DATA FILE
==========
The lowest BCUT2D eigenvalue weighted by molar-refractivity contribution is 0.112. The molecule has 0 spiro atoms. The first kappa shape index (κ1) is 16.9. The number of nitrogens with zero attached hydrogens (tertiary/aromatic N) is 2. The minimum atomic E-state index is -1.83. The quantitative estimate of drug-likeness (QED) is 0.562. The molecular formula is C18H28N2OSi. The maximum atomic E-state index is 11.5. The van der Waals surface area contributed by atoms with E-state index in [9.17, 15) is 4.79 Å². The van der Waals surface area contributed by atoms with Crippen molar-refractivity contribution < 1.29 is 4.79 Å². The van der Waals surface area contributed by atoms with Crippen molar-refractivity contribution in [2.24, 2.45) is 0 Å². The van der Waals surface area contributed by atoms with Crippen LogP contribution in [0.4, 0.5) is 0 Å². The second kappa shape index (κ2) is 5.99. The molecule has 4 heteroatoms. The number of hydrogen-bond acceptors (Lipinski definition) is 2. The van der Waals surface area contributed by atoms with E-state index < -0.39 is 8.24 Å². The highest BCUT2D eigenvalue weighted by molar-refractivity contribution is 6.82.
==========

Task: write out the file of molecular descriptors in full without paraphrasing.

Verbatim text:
The lowest BCUT2D eigenvalue weighted by molar-refractivity contribution is 0.112. The molecule has 0 spiro atoms. The first kappa shape index (κ1) is 16.9. The number of nitrogens with zero attached hydrogens (tertiary/aromatic N) is 2. The minimum atomic E-state index is -1.83. The quantitative estimate of drug-likeness (QED) is 0.562. The molecular formula is C18H28N2OSi. The maximum atomic E-state index is 11.5. The van der Waals surface area contributed by atoms with E-state index in [9.17, 15) is 4.79 Å². The van der Waals surface area contributed by atoms with Crippen molar-refractivity contribution < 1.29 is 4.79 Å². The van der Waals surface area contributed by atoms with Crippen molar-refractivity contribution in [2.24, 2.45) is 0 Å². The van der Waals surface area contributed by atoms with Crippen LogP contribution in [0.4, 0.5) is 0 Å². The second kappa shape index (κ2) is 5.99. The molecule has 4 heteroatoms. The number of hydrogen-bond acceptors (Lipinski definition) is 2. The van der Waals surface area contributed by atoms with E-state index < -0.39 is 8.24 Å². The highest BCUT2D eigenvalue weighted by molar-refractivity contribution is 6.82.